Study adds move value to sorghum for human food markets

14 February 2017

Results from a QAAFI study show the bran fraction of Australia’s only white coloured sorghum hybrid, Liberty, contains a broad range of ‘healthy’ phytochemicals – raising the grain’s potential for human health food markets.

While the gluten-free status of sorghum was already known, there has been minor interests by the Australian food sector, despite sorghum being a food staple in many other countries, including India, and Ethiopia.

However, it is now known that sorghum’s potential health benefits are not just in its gluten-free status, but also in the high concentration of phytochemicals, especially antioxidants, in the bran layer.

The QAAFI study, which also included chickpea and soybean products from a Queensland gluten-free flour mill, were compared to shop-bought rice and rice bran, oat and oat bran, psyllium husks and quinoa.

Results showed higher concentrations of a number of compounds including phenolic acids and flavonoids in the sorghum bran fractions. In some specific phytochemicals, these concentrations were twice the concentration to other products, such as psyllium husks, which is considered a high fibre health product.

There has been occasional misleading information about tannins in sorghum. In the white sorghum tested in this project, there was no tannin present using a standard lab test. However, psyllium bran had the highest amount of tannin in the grains tested. While tannin has been previously reported as having human health benefits, it gets some bad publicity, especially in some animal sectors. There is tannin in red sorghums but in very low amounts.

To better understand the potential value of the sorghum bran in human health, a laboratory in-vitro assay comparing the sorghum bran against whole sorghum meal and pearled sorghum showed a significant reduction in the rate of glucose release, suggesting a positive control on glucose in the diet.

Dr Michael Netzel, a Senior Research Fellow at QAAFI, said that the polyphenolic compounds in white sorghum bran exert an inhibitory effect on starch digestibility resulting in a significantly lower glucose release. This could present an important nutritional benefit of sorghum and sorghum bran if confirmed in human studies.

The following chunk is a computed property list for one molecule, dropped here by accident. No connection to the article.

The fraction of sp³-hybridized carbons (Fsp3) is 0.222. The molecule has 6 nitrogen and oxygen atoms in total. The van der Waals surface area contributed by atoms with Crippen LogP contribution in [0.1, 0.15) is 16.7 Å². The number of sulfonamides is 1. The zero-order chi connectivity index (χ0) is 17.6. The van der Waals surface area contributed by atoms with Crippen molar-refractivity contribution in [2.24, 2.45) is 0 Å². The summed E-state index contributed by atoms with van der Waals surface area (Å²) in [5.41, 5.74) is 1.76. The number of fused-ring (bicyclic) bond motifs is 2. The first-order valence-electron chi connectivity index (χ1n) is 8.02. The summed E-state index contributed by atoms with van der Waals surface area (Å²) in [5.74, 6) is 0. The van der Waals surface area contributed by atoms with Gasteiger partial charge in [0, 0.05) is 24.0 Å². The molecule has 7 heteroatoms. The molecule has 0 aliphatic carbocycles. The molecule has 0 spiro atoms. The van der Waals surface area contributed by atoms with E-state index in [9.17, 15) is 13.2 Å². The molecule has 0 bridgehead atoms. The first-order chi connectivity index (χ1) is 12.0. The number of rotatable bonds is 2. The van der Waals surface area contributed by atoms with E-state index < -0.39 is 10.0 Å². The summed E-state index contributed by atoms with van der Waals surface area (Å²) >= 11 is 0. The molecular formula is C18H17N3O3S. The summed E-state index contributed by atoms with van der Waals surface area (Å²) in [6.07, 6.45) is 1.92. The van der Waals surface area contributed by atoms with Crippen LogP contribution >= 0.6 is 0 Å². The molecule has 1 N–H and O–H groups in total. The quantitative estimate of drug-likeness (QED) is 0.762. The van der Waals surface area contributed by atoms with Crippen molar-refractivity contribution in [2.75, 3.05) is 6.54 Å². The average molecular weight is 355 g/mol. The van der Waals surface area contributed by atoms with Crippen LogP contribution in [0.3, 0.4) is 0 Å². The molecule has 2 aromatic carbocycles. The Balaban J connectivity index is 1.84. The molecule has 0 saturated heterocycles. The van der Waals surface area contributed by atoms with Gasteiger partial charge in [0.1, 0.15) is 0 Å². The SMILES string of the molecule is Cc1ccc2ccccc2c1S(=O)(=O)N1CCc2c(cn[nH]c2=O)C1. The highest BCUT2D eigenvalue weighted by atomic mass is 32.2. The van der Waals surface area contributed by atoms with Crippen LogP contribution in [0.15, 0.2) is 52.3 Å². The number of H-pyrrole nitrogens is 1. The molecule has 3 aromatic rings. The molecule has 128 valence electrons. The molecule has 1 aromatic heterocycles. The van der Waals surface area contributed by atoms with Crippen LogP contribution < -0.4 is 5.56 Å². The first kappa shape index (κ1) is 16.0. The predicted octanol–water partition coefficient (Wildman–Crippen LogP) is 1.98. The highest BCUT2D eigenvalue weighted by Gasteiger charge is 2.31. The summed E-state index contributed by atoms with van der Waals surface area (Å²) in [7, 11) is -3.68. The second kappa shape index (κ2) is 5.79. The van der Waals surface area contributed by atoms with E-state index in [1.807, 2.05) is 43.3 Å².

It should be noted that the results from this study only relate to the samples supplied by the industry partner for the project. It is known that bioactive compounds such as polyphenols and carotenoids in plant material (and subsequently derived processed products) can vary depending on the geographical location, environmental conditions and genetics.

To generate scientific evidence and to substantiate the observed in-vitro results of the present study, additional research through human trials, using selected sorghum products to measure the actual bioavailability and metabolism of the main bioactive compounds and subsequently bioactivity (potential health benefits) are required.

Industry partner, Ron Plant from Maralong Milling said the preliminary investigation provides a better understanding of the phytochemical composition and potential nutritional value of the mill’s products

“We now have the scientific knowledge to put forward to potential customers, the nutritional and health benefits of this ancient grain compared to other similar grains in the market place,” Mr Plant said.

This project was jointly funded by the Australian Department of Industry and Science, and Maralong Milling through the Innovation Connections program.

A healthy future for sorghum

Sorghum is the largest summer grain crop grown in Australia with an average of 2.2 million tonnes and farm gate value $300 million per annum. Since its introduction as a crop into Queensland in the 1900’s, it has mainly been considered animal feed. It expanded into northern NSW over the next few decades as did the dominant summer crop, cotton. Cotton and sorghum became the typical northern farming system summer cropping mix. The primary target for northern growers in planting sorghum has been as a relatively easy cash crop for local feed industries, primarily cattle feedlots. However, while sorghum has potentially high level of metabolisible energy, there were limitations as the high energy starch was bound up in poorly digestible protein. However, this so-called poorly digestible protein problem may, in human foods, be an attractive benefit as an inhibitor on glucose release. Further, the protein in sorghum is free from gluten, making sorghum a potentially appealing high energy, gluten-free grain.

Story reprinted from GRDC’s Ground Cover